TV & American Culture 1950-1990

4 April 2015
Changes in society & in programming & advertising. Information, propaganda, censorship, violence, parenting, ethics.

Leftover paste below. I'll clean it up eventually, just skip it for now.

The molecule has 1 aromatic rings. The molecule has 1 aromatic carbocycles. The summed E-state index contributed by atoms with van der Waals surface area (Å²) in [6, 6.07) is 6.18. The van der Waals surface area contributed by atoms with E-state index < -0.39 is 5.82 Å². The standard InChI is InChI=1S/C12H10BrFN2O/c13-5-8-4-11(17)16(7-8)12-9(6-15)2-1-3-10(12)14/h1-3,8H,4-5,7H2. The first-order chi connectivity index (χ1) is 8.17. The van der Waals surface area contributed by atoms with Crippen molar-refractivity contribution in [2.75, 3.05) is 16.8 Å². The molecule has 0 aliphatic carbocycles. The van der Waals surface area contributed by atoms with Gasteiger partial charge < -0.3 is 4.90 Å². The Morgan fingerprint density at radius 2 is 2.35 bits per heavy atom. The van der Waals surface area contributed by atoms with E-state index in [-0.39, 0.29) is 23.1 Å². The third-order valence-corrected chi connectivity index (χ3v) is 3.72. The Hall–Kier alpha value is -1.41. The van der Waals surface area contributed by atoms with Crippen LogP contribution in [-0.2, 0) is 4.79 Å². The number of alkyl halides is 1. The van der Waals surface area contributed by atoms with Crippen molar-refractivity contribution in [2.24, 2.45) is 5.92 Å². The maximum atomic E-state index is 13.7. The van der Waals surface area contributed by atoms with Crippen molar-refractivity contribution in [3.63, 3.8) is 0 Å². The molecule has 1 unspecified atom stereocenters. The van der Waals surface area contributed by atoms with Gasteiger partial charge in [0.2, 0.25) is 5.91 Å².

Ever since the emergence of commercial television broadcasting in the U.S. in 1941, when a mere eighteen stations were authorized by the Federal Communications Commission (FCC) to begin construction (Head & Sterling, 1982, p. 184), the medium of television has assumed an ever-increasing role in the lives of Americans. In the aftermath of World War II, several technological developments proved pivotal to the widespread acceptance of television: on March 18, 1947, the FCC reaffirmed the technical standards first announced in 1941 for black-and-white television (known as NTSC–indicating that it had no plans to adopt color standards in the immediate future, the availability of the image orthocon camera tube (first introduced in 1945) drastically reduced the need for massive amounts of light in studios, and the expansion of intercity…
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